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The popular Christmas song "The Twelve Days of Christmas" has many different versions, but they're usually something along the lines of the following (final verse, which includes all the others):

On the twelfth day of Christmas my true love sent to me:
Twelve drummers drumming,
Eleven pipers piping,
Ten lords a-leaping,
Nine ladies dancing,
Eight maids a-milking,
Seven swans a-swimming,
Six geese a-laying,
Five gold rings,
Four calling birds,
Three French hens,
Two turtle doves,
And a partridge in a pear tree.

What do these choices of gifts symbolise? What's the deeper significance of each of the twelve types of people, animals, or objects? I seem to remember reading about a Christian significance (the twelve drummers are the twelve apostles, the four calling birds are the four evangelists, and so on). Wikipedia also mentions an interpretation in terms of Catholic catechism, but also cites a source claiming that this is incorrect. I'd be interested in seeing both the evidence for and against this Catholic interpretation, and also any other reasonable interpretation of the song. A good answer would list several different possible symbolic meanings and summarise evidence for/against each one.

  • I'm not sure whether to down-vote this for being out of season or for lack of research. Wikipedia has a pretty exhaustive article on it, but you've probably already been there. :-P – Mick Mar 21 '17 at 0:09
  • @Mick Yes, I had the Wikipedia page open while typing this question. And I assume you were joking about downvoting this for being out of season ... – Rand al'Thor Mar 21 '17 at 0:10
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    Downvoting (and tempted to close) because this question is very broad: one could presumably write an entire answer about each one of those gifts. This question would do better if it was focused on one specific gift – user111 Apr 8 '17 at 5:54
  • @Hamlet You want me to spam the site with twelve closely related questions, each of which would almost certainly be answered in parallel with all the others? I doubt there's any theory about the symbolic meaning of a single one of the gifts which isn't part of a wider theory about the symbolism of all of them. – Rand al'Thor Apr 8 '17 at 9:22
  • Would you be willing to accept that suggestion that there isn't any symbolism and that the words are just nonsense like so many other songs of this type? Why should it mean anything more than Rattling Bog or There's a Hole in the Bottom of the Sea? – Mark Baker Apr 8 '17 at 12:02
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There is no sufficient reason to regard the lines as symbolic at all. Of course, one can never prove absolutely that they were not intended as symbolic by the original author (supposing there was a single original author). But there is no good reason the think these are any more than whimsey.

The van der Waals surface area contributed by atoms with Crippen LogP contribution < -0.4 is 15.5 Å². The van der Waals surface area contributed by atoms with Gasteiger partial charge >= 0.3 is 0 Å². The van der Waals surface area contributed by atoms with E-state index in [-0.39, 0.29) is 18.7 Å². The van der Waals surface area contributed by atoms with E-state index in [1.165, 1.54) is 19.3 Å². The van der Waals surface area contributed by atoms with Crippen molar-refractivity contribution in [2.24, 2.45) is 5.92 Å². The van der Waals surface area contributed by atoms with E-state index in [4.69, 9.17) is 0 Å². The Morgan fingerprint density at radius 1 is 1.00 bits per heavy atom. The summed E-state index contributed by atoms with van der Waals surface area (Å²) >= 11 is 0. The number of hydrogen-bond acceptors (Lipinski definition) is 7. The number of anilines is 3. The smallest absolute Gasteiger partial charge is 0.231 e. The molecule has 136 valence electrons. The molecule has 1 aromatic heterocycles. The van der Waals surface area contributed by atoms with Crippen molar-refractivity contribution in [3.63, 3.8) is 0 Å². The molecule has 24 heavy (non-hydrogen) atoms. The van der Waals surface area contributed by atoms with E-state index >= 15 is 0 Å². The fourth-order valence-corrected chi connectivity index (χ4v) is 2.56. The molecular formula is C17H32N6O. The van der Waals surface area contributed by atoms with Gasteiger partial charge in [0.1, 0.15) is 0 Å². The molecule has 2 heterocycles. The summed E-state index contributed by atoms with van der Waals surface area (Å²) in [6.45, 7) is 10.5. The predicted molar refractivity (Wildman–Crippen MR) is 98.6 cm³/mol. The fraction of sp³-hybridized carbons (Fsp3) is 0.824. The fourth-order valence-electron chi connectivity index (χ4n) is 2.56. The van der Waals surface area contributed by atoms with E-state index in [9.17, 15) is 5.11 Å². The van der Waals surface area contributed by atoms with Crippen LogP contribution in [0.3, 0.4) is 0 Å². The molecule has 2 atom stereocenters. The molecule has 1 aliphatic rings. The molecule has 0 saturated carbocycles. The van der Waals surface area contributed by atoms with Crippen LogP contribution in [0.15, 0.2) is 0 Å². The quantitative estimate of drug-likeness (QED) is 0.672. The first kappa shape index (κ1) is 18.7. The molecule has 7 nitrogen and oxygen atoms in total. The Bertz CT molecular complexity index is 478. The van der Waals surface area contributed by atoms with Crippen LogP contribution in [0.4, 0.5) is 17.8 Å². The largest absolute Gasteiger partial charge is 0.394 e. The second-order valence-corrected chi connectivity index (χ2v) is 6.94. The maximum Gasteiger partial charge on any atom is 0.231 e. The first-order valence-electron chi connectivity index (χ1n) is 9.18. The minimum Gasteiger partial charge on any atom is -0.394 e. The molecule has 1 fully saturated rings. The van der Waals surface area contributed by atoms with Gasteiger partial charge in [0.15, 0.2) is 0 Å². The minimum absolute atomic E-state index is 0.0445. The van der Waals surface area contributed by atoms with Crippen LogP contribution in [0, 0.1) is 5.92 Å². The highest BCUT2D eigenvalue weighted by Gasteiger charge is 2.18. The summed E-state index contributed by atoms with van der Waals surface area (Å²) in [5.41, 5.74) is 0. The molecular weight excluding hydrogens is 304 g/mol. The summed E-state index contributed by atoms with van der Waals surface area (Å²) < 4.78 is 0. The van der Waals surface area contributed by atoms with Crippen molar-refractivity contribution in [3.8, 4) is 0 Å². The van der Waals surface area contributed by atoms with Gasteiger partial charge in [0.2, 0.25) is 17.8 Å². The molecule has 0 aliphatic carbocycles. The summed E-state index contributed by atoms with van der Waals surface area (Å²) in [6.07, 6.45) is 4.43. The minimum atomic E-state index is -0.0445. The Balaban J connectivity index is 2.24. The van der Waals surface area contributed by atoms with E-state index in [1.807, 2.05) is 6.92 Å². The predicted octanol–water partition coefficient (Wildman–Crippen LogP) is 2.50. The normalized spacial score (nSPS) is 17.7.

There will always be the whimsically challenged commentator who can dream up symbolism out of gossamer and moonbeams. (For an example of a whimsically challenged question, and answers, see https://scifi.stackexchange.com/questions/156596/does-hobbes-ever-do-anything-that-calvin-himself-could-not-do.) But being whimsical themselves, if unintentionally so, they are impossible to refute logically. Unless they meet some reasonable standard of demonstration, which much at least include evidence of parallel use of the same symbols in other works (or how is any reader to have recognized these purported symbols?), the refutation is simple denial, which can just as easily be made in blanket form.

Any older text is going to present images that would not occur to us to use in the same context today. This tempts us to ask why the image was used. And this will always tempt some to a symbolic interpretation, because, they will reason, if they don't have a sensible plain meaning, clearly they must have been meant symbolically.

But this is not necessary at all. There is a long tradition of whimsy and nonsense in popular song. It is a form that should be recognized and respected.

There is also, alas, a long tradition of trying to find symbolism in nonsense, something Lewis Carroll satirized in Humpty Dumpty's explanation of Jabberwocky.

Yes, there are ancient works that are clearly symbolic in their intent, but there is a gallon of pure whimsey for every dram of symbolism. Our judgement should always be whimsy until proven symbolic.

Or, to put it another way, Occam's razor applies to literary interpretation as much as to scientific interpretation, and the simplest explanation that fits the available facts in this case is whimsey.

  • Sorry, but I'm not going to award the bounty to this answer unless it's edited to include at least some consideration and refutation of the evidence for specific theories. It's all very well to say things like "there is no good reason" and "there is a long tradition", but if there was a theory of the significance of this song which was far too much of a coincidence to be denied, then all of your general commentary here would still be correct but your main point (which you haven't really provided any evidence for) would be wrong. – Rand al'Thor Apr 15 '17 at 0:53
  • The bounty expires completely in 24 hours. If you edit this answer as suggested before then, I'll give you the bounty; otherwise, I think half of it will be automatically awarded to you anyway. – Rand al'Thor Apr 15 '17 at 0:54

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